I’ve spent much of this morning making paper beads, which I’ve never done before. Apparently, thrifty and crafty Victorian females made beads with scrap paper, which they then strung to make bead curtains as a cheap way to divide rooms and screen areas for privacy. Instructables has a handy how-to, created by the folks at Mzuri Beads, a company in Uganda that sells cool beads (as seen at left) made from recycled paper.
I’m experimenting with this because tomorrow I am helping to throw a baby shower, and I was sitting here trying to come up with a participatory craft/ritual/activity in which all the party guests can participate. The guest of honor loves handmade items, and she’s into nature and spirituality, but not into any specific religion, so I wondered: What can we all make that would let us put our wishes into it for her and for her partner and their baby? Maybe we could each write our private heartfelt wishes on slips of paper, then do … something … with the slips to create … something … beautiful and lasting. But what? And how to do it so that the messages remain private, so that they stay kind of secret? Hmm. By rolling them up! But … what can you make with tightly rolled slips of paper? Beads!! But … how to make them? Hmm. It’s on the Net!
So I had to practice, because tomorrow at the party I’m going to put out a tray containing glue stick, skewers, pencils, and a bunch of very long slim isosceles triangles, snipped from colorful magazine pages. Each guest can write a wish on one side of a triangle, which becomes the inside; glue stick is spread over the wish, and the triangle is rolled tightly, wide side first and message side in, around the skewer. When dry, the beads are removed, varnished, and strung. Obviously — because varnish and parties don’t go well together — I’ll have to take the beads home with me and then varnish and string them here, sending or giving the finished necklace to our guest of honor later. But she can keep it forever … and it will be full of good wishes!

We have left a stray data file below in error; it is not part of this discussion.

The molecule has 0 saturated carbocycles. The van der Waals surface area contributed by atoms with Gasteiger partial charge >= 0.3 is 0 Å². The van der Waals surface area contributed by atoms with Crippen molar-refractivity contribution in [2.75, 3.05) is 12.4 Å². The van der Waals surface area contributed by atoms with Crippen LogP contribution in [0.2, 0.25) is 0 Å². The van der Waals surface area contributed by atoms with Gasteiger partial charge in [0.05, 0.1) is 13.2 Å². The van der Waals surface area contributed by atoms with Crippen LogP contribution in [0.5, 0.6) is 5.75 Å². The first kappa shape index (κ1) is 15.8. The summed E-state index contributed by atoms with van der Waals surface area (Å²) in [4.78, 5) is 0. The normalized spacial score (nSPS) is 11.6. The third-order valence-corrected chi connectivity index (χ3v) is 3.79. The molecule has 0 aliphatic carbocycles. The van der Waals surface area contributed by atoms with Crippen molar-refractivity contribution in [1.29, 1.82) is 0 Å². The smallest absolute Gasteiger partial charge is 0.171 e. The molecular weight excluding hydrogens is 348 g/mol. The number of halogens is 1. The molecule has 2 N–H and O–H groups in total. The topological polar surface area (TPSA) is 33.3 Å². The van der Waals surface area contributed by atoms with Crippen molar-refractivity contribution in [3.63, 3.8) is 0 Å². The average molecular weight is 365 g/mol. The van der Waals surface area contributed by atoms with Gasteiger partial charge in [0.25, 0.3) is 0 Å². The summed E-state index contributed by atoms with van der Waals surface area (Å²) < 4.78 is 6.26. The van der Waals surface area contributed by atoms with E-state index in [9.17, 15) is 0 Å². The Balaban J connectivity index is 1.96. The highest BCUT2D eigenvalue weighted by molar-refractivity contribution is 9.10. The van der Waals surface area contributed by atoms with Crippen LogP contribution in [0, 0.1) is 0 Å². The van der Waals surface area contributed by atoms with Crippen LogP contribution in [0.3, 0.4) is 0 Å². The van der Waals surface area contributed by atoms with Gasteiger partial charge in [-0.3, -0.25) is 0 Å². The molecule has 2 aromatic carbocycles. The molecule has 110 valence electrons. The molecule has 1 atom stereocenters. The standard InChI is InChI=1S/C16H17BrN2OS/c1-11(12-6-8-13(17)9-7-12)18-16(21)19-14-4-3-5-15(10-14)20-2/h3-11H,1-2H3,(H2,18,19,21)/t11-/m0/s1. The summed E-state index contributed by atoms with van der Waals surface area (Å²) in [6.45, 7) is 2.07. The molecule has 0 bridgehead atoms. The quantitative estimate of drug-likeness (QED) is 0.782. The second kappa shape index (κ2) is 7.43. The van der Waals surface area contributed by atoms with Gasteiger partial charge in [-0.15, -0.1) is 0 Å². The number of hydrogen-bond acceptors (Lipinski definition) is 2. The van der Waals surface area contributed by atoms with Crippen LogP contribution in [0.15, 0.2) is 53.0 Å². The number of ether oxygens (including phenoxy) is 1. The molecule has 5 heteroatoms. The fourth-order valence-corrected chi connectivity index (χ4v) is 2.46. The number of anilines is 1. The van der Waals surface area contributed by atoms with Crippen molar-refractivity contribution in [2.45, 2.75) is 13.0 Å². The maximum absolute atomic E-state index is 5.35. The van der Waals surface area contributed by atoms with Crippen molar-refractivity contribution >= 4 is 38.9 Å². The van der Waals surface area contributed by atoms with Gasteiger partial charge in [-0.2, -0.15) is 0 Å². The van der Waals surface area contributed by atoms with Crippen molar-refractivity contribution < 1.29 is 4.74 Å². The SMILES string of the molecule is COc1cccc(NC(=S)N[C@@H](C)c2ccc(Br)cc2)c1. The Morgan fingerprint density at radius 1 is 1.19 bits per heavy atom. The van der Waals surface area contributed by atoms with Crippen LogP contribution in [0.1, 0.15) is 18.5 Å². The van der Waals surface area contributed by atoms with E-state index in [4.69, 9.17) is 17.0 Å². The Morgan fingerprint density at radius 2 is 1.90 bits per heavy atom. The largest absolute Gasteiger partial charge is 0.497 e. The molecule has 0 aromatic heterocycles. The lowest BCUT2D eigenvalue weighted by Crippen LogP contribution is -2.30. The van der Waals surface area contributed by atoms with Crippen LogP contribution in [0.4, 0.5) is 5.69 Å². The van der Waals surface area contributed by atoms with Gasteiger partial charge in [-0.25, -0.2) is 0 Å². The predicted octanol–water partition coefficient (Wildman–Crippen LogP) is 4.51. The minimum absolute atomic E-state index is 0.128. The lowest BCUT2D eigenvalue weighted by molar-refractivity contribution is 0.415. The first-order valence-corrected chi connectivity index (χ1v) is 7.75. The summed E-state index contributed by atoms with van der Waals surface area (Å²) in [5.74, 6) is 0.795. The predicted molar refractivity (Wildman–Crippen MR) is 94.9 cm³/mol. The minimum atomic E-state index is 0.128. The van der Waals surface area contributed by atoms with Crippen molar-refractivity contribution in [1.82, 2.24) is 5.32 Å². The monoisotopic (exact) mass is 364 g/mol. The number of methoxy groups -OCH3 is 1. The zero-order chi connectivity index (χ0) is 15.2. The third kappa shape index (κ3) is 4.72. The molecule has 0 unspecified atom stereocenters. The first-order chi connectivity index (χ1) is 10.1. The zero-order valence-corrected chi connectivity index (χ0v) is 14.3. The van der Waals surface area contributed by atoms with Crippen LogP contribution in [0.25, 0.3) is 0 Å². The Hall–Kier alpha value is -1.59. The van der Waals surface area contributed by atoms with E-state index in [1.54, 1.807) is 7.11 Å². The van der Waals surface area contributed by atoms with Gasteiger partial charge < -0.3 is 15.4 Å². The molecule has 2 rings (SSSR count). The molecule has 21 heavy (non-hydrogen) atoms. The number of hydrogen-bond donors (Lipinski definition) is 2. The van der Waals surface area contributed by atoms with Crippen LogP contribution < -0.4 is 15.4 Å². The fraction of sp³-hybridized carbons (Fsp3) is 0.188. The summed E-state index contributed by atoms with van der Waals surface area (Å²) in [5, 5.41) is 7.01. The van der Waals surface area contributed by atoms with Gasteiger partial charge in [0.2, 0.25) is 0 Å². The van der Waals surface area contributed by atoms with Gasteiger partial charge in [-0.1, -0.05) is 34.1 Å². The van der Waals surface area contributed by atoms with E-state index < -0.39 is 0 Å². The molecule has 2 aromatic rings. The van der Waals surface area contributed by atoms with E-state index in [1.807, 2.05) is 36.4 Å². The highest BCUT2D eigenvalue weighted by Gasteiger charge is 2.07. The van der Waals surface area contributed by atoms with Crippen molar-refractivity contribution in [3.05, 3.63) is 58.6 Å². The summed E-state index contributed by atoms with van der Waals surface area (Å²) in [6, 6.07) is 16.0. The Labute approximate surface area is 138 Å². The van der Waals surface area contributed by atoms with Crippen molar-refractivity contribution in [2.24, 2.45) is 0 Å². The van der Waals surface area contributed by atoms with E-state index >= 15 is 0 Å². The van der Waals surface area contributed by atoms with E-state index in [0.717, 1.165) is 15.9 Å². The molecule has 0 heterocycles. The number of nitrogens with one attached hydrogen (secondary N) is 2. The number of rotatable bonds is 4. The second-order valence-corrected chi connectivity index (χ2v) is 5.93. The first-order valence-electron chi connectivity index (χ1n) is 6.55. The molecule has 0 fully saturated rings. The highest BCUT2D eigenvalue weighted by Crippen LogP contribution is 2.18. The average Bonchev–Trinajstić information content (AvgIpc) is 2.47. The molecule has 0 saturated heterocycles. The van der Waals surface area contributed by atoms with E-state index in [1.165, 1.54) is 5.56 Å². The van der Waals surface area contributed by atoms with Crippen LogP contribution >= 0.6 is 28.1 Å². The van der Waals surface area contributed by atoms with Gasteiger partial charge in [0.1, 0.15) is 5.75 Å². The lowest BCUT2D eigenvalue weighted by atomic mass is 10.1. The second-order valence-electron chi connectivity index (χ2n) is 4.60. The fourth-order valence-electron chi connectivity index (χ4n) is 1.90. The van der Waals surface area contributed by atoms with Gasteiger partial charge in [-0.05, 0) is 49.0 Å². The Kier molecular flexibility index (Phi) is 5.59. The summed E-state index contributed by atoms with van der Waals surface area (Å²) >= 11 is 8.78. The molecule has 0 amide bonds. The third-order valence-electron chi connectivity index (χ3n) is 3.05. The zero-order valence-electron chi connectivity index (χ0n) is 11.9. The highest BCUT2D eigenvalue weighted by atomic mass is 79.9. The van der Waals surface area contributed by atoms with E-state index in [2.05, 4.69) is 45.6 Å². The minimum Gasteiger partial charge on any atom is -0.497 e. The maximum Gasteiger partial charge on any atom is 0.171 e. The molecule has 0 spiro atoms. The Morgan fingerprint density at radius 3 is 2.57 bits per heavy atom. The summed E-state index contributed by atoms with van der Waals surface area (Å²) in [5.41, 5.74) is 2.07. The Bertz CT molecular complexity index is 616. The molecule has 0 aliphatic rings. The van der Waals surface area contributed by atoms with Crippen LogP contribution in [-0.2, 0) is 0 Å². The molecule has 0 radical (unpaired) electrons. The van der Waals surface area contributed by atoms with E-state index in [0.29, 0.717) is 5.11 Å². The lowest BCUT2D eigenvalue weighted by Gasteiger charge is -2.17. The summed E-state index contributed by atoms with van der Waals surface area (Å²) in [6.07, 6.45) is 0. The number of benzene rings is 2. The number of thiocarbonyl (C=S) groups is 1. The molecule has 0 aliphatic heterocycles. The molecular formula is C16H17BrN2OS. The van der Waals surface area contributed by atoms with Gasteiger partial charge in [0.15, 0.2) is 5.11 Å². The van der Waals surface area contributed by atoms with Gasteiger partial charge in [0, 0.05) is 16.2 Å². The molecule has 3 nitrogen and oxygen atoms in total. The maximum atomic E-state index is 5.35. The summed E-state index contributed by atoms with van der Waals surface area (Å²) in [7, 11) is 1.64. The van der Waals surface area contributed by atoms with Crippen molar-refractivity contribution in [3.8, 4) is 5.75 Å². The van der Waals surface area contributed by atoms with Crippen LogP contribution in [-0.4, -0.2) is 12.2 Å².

In the process of practicing, I learned that two centimeters is a good width for handmade paper beads. I’m not into the metric system; it just came out that way. And I learned that “busy” magazine pages with lots of colors and patterns — and no white space — create the effects I like best. Others might prefer subtler colors, less contrast, and/or a repeating overall pattern such as flowers, dots or checks.
Tomorrow’s the party! I’ll let you know how our experiment works out.
Stop using your credit cards. They’ll just get you into debt.
But wait: Don’t throw them away. Just stop using them as they were designed to be used — that is, to pay for stuff. Save the actual cards. Because they’re useful in all sorts of ways you might never have considered.
Here are ten ways we’ve repurposed our unwanted credit cards. But the possibilities are infinite. How would you use yours? Post ideas and links in the comments section below, or email pictures of your handiwork here.
(Click each photo below to see the full-size image. Card numbers are blurred; you can never be too careful these days.)
Ten Practical Uses for Your Credit Cards
(Also formerly known as “Eskimo sunglasses.”)
Make sure to have the back of the card facing outwards; otherwise, the protruding card numbers will make it hard to aim! (This really works — click here to see a video of the credit-card putter in action.)
A hand-held mini-helicopter augmented with credit cards for extra lift. Click here to see the credicopter actually flying!
Everyone knows that credit cards are for buying stuff you can’t afford. You get the stuff now, but don’t have to pay until, uh, later. Credit cards are based on the obsolete premise that in the future you’ll have more money than you have today. In the current economy, using credit cards to rack up high-interest debt is the world’s dumbest idea. The time has come to throw that credit card away —
Or to give it a whole new life as something else. Instead of using your credit card to buy a bracelet, why not turn the card into the bracelet? Pretty much useless for their original intended purpose, credit cards are like the vanished currency of a long-lost civilization. And just as humans have always adorned themselves with shiny accessories made of old coins, the time has come to do the same with credit cards. More lustrous than real gold, durable yet permeable, “gold cards,” “platinum cards” and American Express cards in particular make glorious jewelry. Repurpose these relics into tomorrow’s gems.